- Jul 1, 2004
Cartercanedy:The switches are typically so unlikely to be the point of failure that I doubt anything that is happening is due to a manufacturing defect of Cherry, itself. Keyboard manufacturers advertise the lifespan of the switches as a marketing point, but the reality is that they don't do a very good job of making the housing/PCB/rest of the keyboard, so you'll end up with a poor product. That's what happened with my Razer Blackwidow V3 Pro Chroma, and what caused the death of that keyboard was purely corrosion of the PCB components. I de-soldered the switches of the keys that appeared to be ghosting whenever I plugged in the bad keyboard into another PCB, and viola, they worked just fine, no ghost keypresses, nothing wrong at all.
If you're interested, the best way to get a lasting keyboard is to invest in learning how to build your own keyboard from base components (buy the switches, pcb, case, plate, and keycaps separately or as part of a kit), or understand that you'll probably end up having to buy another keyboard after one or two years when you buy an off-the-shelf "gaming" keyboard. It can be expensive in some cases, but you can spend less than what you'd pay for an off the shelf keyboard and get a better experience with a little effort.
In fact, that's exactly what I tried out when I bought an air75 from Nuphy for $109 ($130 including shipping and their $10 discount when you give your email away), a $20 mechanical switch lubing kit from amazon and some masking tape, and I ended up with a far better and undoubtedly a longer lasting keyboard than the top-tier, off-the-shelf keyboard that I got from Razer for $200. That's $150 for keyboard + wireless connectivity, mac and windows keycap layout support, and great feeling typing if you want to put a little elbow grease in versus $200 and no wireless support, bad feeling switches, and no help if you try to get warranty repairs if you go with the Razer.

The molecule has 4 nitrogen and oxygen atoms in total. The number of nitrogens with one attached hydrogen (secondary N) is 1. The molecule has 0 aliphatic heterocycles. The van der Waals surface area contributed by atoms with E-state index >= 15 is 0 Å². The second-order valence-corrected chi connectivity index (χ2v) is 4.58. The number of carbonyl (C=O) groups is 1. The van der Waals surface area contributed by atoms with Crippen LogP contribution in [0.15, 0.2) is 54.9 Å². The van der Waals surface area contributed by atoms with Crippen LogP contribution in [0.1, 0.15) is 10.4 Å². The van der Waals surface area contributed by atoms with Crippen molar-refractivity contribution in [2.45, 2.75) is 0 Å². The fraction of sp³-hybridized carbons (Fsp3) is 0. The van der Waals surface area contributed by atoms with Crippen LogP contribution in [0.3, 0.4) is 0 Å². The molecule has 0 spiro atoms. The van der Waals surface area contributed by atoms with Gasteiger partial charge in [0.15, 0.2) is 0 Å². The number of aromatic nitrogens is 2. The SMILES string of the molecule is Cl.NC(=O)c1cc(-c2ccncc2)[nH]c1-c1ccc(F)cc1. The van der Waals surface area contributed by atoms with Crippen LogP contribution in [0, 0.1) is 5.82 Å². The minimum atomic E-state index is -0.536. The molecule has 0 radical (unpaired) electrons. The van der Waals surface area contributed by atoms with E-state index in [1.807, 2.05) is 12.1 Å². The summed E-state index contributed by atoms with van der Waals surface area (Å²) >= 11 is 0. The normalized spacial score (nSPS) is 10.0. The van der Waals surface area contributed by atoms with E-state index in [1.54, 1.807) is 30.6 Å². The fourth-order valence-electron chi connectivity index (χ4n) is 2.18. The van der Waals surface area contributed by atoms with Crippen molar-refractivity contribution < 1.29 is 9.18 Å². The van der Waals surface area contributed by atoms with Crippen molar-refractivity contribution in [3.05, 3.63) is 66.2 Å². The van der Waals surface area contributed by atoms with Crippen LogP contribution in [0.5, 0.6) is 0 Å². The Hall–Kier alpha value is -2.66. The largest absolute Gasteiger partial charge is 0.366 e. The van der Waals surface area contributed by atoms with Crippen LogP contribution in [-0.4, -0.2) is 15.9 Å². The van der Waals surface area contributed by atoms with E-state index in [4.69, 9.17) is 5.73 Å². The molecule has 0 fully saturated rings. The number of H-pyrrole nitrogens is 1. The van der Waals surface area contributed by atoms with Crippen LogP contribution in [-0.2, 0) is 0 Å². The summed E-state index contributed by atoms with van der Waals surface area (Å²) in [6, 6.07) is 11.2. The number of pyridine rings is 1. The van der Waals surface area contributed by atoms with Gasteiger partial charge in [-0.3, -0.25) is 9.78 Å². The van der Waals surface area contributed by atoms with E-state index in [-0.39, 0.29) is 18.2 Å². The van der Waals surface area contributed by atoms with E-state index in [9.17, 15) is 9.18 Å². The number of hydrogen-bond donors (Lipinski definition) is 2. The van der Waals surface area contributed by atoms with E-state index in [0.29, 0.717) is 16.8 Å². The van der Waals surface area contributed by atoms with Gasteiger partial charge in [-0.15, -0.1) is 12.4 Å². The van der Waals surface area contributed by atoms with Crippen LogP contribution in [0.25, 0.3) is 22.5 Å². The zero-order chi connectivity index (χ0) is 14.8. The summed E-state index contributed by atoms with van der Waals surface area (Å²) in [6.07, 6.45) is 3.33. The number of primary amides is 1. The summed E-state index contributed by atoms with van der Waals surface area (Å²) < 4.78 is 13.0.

If you're wanting to take that route, send me a pm and I'll guide you through how I did it myself, as I had some prior experience building and modding standard mechanical keyboards before I modded this low-profile keyboard. If not, I'd just continue to expect to produce e-waste every few years and blowing thorugh another $150.
can you list all the DIY components such as the PCB, key caps, plate etc. that are the best money can buy? Their website perhaps
also, w/ these manufacturers, do we gauge them based on how long their warranty is?